Yeah well that's a good way to get an anti-violence message out isn't it... Youth-based anti-child abuse group YACA is supporting a NO vote on the referendum, however they are dead set against child abuse and unlikely to present themselves as youth waving their fists in your face.

Wednesday, July 8, 2009

Taxpayer Funding FAIL

this just in from Chuck Bird.

Monday, July 6, 2009


The Yes Vote campaign distributed this briefing sheet about the upcoming referendum on smacking.

Its like a tub of Hokey Pokey Ice cream, Full of great fails but every now and then there are some nice crunchy ones.

Lets just keep to the crunchy ones.

Fail # 1

The first fail is where the briefing document says that the word good before "parental correction" in the referendum is misleading as it makes smacking seem necessary to good parental correction.

However this is hypocritical as the law which they claim is 'working' says that parents can use reasonable force in tasks that are associated with "good care and parenting". Before they start slamming the referendum, they can first explain their great law to me.

The second hokey pokey I came accross was this one. The yes vote campaign is complaining that there has been no government led campaign to inform the public of the new law.
While that is partly true, I would first like to know where the Yes Vote campaign supporters get a lot of their money from? It was the government last time I looked.

Fail #3. Here they complain that people find it difficult to vote 'yes' in the referendum as it means they are incriminating good parents.

Whats wrong with the truth?

Hokey #4: The document lists a number of reasons why the previous law needed reforming.

Here they claim that firstly 'positive non-violent discipline works'. The free dictionary says that discipline is, "Punishment intended to correct or train." Even if it works, it is illegal. The new S59 says that all force for the purpose of correction is illegal.

Fail #5 : Here the yes vote claim that the new law puts children on the same legal basis as adults.
Before I swallow that Hokey Pokey , could you please explain why I can force my child to eat his/her greens, but I can't force my Dad?

Fail # 6 : The Yes vote folk next tell me some of the key findings of a survey which was conducted by UMR paid for by the childrens commission. (Yes the same polling company as the Labour party).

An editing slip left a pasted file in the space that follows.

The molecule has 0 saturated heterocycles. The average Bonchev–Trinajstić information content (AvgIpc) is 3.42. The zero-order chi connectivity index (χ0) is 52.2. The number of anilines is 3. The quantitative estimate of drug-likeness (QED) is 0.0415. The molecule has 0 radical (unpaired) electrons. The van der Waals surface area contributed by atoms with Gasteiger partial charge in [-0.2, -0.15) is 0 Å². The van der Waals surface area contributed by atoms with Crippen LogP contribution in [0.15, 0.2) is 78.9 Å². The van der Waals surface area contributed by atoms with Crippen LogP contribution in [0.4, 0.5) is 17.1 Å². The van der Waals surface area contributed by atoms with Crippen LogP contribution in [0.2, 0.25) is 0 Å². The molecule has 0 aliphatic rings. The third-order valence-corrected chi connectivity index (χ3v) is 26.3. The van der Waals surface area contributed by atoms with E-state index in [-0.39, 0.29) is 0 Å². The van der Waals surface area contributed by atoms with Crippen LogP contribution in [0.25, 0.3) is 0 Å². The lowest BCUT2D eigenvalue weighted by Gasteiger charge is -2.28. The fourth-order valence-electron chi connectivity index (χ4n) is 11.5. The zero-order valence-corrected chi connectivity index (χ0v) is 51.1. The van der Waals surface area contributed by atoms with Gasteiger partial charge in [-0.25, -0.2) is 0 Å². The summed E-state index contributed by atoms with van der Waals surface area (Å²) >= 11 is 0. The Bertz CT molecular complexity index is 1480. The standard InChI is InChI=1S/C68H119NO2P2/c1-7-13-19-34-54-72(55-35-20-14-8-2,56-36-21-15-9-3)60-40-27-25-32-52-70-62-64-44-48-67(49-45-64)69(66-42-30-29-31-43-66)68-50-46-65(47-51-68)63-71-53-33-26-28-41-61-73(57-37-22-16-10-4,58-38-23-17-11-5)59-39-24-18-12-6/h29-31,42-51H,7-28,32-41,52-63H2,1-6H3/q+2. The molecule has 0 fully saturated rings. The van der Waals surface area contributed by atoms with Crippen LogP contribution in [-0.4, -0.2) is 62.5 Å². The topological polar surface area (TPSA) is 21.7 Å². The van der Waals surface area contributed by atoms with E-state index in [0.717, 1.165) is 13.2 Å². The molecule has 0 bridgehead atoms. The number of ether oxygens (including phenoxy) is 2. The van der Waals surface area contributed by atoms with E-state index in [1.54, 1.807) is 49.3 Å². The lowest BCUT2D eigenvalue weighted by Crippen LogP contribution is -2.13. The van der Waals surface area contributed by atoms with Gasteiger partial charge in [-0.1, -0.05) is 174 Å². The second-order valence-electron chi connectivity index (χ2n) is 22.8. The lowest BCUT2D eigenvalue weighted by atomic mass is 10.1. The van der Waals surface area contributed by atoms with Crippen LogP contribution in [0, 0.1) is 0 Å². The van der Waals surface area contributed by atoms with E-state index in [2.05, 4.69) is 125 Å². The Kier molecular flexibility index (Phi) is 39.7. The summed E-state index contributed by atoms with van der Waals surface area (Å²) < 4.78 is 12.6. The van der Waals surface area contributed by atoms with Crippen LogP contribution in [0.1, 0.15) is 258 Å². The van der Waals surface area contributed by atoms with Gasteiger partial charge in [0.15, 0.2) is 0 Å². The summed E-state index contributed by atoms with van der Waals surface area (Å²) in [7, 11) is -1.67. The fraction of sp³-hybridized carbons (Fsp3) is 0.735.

The results which they present try to paint the picture that we don't support the use of physical discipline. Well before I believe that one, I would like to see the questions they asked.

Hokey Pokey # 7 : Here we are presented with some statistics from young people. They were asked whether they had seen an adult hit or physically hurt a child in their home within the past 12 months.

Firstly a smack is not a hit. Secondly when you ask stupid things, you get stupid answers.

Fail #8 : The yes vote team finally bring to light the truth. They say regarding child deaths from abuse "child deaths represent the extreme end of the
child abuse spectrum, and usually involve complex factors like drug and alcohol abuse and
intergenerational violence"

Here I have to congratulate the yes vote team. Well done. Aren't these the factors of child abuse that we should be targeting? NOT good parents trying to raise good citizens.

Fail #9 : Here they try and say that physical punishment hurts everything that a child is. Its relationship with parents, its safety, security etc.
That is purely oppinion. Give me some evidence and I might try chewing that one.

Final Fail # 10 ! :Here we are presented with the summary of the document.
The first point is that the law is working well they say. I don't think you can get any further from the truth. The law was passed to stop child abuse. That has not happened. That should be the test of whether the law is working.

The law does not support positive parenting. It supports violent outbursts on your child.

The law does not increase a childs protection. It diminishes it.

The referendum is necessary as the politicians continue to ignore the public

A yes vote supports criminalising all good parents who choose to use a smack for the purpose of correction.